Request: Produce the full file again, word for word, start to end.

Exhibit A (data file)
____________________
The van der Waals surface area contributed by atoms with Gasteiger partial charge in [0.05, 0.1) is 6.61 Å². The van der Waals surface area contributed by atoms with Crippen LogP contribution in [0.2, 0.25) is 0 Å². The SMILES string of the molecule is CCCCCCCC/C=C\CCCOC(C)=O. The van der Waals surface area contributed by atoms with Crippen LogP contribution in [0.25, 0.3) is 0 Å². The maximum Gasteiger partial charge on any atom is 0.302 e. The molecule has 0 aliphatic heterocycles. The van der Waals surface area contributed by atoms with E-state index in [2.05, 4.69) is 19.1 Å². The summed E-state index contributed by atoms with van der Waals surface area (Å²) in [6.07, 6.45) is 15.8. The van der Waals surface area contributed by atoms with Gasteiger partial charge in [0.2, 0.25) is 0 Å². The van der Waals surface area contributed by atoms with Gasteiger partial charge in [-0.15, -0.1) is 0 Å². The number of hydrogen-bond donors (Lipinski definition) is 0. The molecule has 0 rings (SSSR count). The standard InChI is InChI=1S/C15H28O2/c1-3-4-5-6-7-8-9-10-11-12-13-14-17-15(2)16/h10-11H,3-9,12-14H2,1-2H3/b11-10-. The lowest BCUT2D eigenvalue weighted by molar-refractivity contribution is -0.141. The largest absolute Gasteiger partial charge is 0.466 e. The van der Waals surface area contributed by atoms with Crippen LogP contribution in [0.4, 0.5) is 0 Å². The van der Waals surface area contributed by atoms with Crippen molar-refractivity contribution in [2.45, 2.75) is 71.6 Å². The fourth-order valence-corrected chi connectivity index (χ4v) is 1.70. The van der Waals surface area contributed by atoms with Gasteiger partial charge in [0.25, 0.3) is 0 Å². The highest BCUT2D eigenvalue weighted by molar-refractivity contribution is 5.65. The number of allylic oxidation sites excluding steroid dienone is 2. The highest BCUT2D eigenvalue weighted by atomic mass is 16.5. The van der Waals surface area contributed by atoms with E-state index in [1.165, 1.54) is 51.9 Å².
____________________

The van der Waals surface area contributed by atoms with Gasteiger partial charge in [0.05, 0.1) is 6.61 Å². The van der Waals surface area contributed by atoms with Crippen LogP contribution in [0.2, 0.25) is 0 Å². The SMILES string of the molecule is CCCCCCCC/C=C\CCCOC(C)=O. The van der Waals surface area contributed by atoms with Crippen LogP contribution in [0.25, 0.3) is 0 Å². The maximum Gasteiger partial charge on any atom is 0.302 e. The molecule has 0 aliphatic heterocycles. The van der Waals surface area contributed by atoms with E-state index in [2.05, 4.69) is 19.1 Å². The summed E-state index contributed by atoms with van der Waals surface area (Å²) in [6.07, 6.45) is 15.8. The van der Waals surface area contributed by atoms with Gasteiger partial charge in [0.2, 0.25) is 0 Å². The van der Waals surface area contributed by atoms with Gasteiger partial charge in [-0.15, -0.1) is 0 Å². The number of hydrogen-bond donors (Lipinski definition) is 0. The molecule has 0 rings (SSSR count). The standard InChI is InChI=1S/C15H28O2/c1-3-4-5-6-7-8-9-10-11-12-13-14-17-15(2)16/h10-11H,3-9,12-14H2,1-2H3/b11-10-. The lowest BCUT2D eigenvalue weighted by molar-refractivity contribution is -0.141. The largest absolute Gasteiger partial charge is 0.466 e. The van der Waals surface area contributed by atoms with Crippen LogP contribution in [0.4, 0.5) is 0 Å². The van der Waals surface area contributed by atoms with Crippen molar-refractivity contribution in [2.45, 2.75) is 71.6 Å². The fourth-order valence-corrected chi connectivity index (χ4v) is 1.70. The van der Waals surface area contributed by atoms with Gasteiger partial charge in [0.25, 0.3) is 0 Å². The highest BCUT2D eigenvalue weighted by molar-refractivity contribution is 5.65. The number of allylic oxidation sites excluding steroid dienone is 2. The highest BCUT2D eigenvalue weighted by atomic mass is 16.5. The van der Waals surface area contributed by atoms with E-state index in [1.165, 1.54) is 51.9 Å².